The Circle of Life: Understanding Lionfish Life Cycles

We know who’s the king of the jungle, but who’s the king of the reef? Lionfish may look cool, but they are actually invasive in the Atlantic and the adults have no natural predators. This new paper explains how understanding the early life stages of lionfish may help control their population in the Western Atlantic […]

The Regenerative Power of Whale Sharks

How fast can a whale shark heal from a wound? For the first time, researchers look deeper at the healing power of whale sharks which can even include the ability to re-grow a fin! Elena GadoutsisI have always been happiest in nature – exploring forests, traveling to the ocean, or working with wildlife. After obtaining my […]

Solo human casts fishing line into sea from a rocky cliff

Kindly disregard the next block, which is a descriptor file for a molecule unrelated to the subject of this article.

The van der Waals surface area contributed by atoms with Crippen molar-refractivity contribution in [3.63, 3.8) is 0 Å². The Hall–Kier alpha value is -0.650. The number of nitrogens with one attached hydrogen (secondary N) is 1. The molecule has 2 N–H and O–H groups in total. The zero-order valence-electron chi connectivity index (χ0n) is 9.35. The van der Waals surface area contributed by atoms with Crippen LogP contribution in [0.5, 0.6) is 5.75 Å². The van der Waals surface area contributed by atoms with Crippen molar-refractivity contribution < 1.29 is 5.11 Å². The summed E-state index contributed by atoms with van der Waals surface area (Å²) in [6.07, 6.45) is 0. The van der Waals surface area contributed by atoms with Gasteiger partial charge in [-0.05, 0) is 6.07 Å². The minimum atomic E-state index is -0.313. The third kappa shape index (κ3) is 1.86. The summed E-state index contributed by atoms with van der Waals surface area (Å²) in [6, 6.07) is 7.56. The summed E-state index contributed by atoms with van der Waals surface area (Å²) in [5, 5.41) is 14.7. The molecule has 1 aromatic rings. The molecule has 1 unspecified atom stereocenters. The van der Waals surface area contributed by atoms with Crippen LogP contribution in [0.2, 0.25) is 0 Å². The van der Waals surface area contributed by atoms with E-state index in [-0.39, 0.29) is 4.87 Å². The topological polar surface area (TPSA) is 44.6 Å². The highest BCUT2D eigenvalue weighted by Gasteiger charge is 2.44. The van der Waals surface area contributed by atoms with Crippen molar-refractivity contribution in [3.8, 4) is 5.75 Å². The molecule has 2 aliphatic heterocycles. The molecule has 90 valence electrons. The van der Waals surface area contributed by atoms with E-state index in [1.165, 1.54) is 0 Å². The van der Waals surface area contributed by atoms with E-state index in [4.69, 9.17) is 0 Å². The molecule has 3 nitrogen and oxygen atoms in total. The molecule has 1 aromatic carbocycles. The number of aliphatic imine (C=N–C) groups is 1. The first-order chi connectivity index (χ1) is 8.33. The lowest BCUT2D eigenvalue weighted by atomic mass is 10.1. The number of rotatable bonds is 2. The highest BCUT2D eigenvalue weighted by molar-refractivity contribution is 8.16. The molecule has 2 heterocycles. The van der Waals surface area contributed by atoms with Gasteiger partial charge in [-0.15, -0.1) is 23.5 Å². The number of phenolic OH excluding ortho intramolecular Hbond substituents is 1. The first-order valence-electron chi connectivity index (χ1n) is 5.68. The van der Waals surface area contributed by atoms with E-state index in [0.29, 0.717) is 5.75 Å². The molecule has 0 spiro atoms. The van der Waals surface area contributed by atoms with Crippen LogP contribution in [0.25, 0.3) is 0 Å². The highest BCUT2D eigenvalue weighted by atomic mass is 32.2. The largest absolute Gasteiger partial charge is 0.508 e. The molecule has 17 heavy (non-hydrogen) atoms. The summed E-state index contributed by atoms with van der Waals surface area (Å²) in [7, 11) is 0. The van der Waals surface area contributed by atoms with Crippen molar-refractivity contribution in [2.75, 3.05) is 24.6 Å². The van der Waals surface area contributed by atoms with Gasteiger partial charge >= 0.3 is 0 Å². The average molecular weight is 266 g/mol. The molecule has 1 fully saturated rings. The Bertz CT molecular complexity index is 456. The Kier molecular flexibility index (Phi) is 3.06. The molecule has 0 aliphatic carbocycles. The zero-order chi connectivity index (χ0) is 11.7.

Can a little bit of a good thing be worse than nothing at all?

The world’s oceans are increasingly managed as Marine Protected Areas (MPAs) where human activities are carefully regulated to support ocean health. But the amount of protection in a marine protected area varies widely. A recent study begs the question — is partial protection actually worse than no protection at all? Ellie OldachHello! I’m a third-year […]

Mommy dearest: Female sperm whales are the pillars of their families

Still living with your mom? Nothing to be embarrassed about – especially if you are a sperm whale! Anastasia YandulskayaI am a PhD candidate at Northeastern University in Boston. I study regeneration of the nervous system in water salamanders called axolotls. In my free time, I like to read science fiction, bake, go on walks […]

Does coral size matter?

Nina Bean is a 2nd year master’s student at the California State University, Northridge in Dr. Peter Edmunds’ Polyp Lab. She is studying how coral traits and competitive outcomes scale with coral size at various life stages. When she is not doing research, she enjoys rock climbing, running, and underwater photography. Read her guest post […]